It was the responsibility of the captain back then to look after the strategies you have been playing with.

What is Than?

It is a word used when someone has to make a wide comparison between the two objects, entity, people, etc. It is used as a conjunction (which helps in joining two incomplete sentences, phrases, clauses, etc., into a single and complete sentence) or a preposition (words used before any noun or pronoun indicating time, place, location, etc.). 

‘Than’ is a word that cannot be replaced by any other word in a sentence as there are no synonyms of it. Thus, knowing to be an irreplaceable word. It also indicates the second element with which the comparison is being made. 

Some of the words associated with the word ‘than’ are – bigger than, smaller, greater than, smoother than, further than, etc. Sometimes other, rather, less, more, etc. such words are also used among with it. 

Some of the examples associating the word ‘than’ are given below –

I like fruits more than I like fruit juices. 

She is smaller than Riya.

Amanda has more money than Rahul has.

Raghav runs faster than Mehul.

Main Differences Between Then and Than

  1. The word Then is used in a sentence relative to time, while the word Than is used to make comparisons between the two things in a single sentence. 
  2. The word Then is an adverb, while the word Than is conjunction.
  3. The word Then means afterward, next, or sometimes just in case, etc., whereas the word Than is used to indicate the second element of the comparison. 
  4. The word Then has many synonyms, just like – afterward, subsequently, next, etc., whereas the word Than doesn’t have any synonym to replace it; thus, it is irreplaceable.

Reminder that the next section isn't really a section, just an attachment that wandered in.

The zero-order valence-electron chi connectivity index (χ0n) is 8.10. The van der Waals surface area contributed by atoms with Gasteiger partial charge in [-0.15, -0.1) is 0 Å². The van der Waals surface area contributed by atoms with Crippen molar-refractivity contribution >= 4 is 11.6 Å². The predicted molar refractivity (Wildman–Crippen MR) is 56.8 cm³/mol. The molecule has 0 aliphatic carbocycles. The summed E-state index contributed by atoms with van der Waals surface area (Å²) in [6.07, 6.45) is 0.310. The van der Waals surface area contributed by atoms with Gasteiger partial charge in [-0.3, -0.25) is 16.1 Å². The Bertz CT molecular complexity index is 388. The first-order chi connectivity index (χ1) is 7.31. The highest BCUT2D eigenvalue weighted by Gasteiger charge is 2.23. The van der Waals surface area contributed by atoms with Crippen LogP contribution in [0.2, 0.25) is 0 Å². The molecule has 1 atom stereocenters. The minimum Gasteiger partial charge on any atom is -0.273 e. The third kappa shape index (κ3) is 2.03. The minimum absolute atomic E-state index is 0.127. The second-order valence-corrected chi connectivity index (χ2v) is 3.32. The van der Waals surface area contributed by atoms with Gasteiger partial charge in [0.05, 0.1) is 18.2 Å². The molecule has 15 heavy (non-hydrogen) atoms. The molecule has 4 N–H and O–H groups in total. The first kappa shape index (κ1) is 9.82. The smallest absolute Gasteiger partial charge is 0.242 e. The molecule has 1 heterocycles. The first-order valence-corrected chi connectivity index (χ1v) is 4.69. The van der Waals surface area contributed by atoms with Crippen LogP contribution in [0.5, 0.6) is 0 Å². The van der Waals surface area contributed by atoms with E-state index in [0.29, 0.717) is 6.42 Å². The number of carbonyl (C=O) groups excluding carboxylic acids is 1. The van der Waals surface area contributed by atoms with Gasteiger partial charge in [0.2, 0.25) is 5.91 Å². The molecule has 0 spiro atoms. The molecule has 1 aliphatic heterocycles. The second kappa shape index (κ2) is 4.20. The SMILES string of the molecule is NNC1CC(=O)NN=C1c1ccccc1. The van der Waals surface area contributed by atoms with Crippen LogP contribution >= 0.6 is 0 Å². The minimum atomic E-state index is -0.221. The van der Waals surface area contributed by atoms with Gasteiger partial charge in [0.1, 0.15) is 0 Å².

5. An example for the word Then is – I poured a glass of water and then sat down to drink it while considering the example for the word Than it is as followed – I like chocolates more than cakes. 


The words pronounced similar despite being spelled differently creates a misconception sometimes. The English language has many words which are pronounced similarly, but individually they have a different meaning of their own. Such are the above two words ‘then’ and ‘than.’ They have a difference of just a single letter ‘e’ and ‘a’ in them. But this single letter changes the whole meaning of the word.

Then is used when anything has happened (past tense) or happening (present tense) or will happen (future tense) relative to time, while on the other hand, Than is used when two or more entities are compared in a single sentence.

Then signifies something which will happen afterward or next, while Than signifies any second entity in a comparison. Then is used as an adverb or adjective (words that help in describing any verb or noun) in a sentence, while Then is used as a conjunction (joins two incomplete sentences to form one meaningful one) in a sentence.


  1. https://www.tandfonline.com/doi/abs/10.1080/0305569032000159804
  2. http://web.cs.iastate.edu/~sbasu/course/Sem-Web-Seminar/slides.pdf
  3. https://www.jstor.org/stable/2332010?seq=1
  4. https://www.bmj.com/content/326/7382/219.full.pdf+html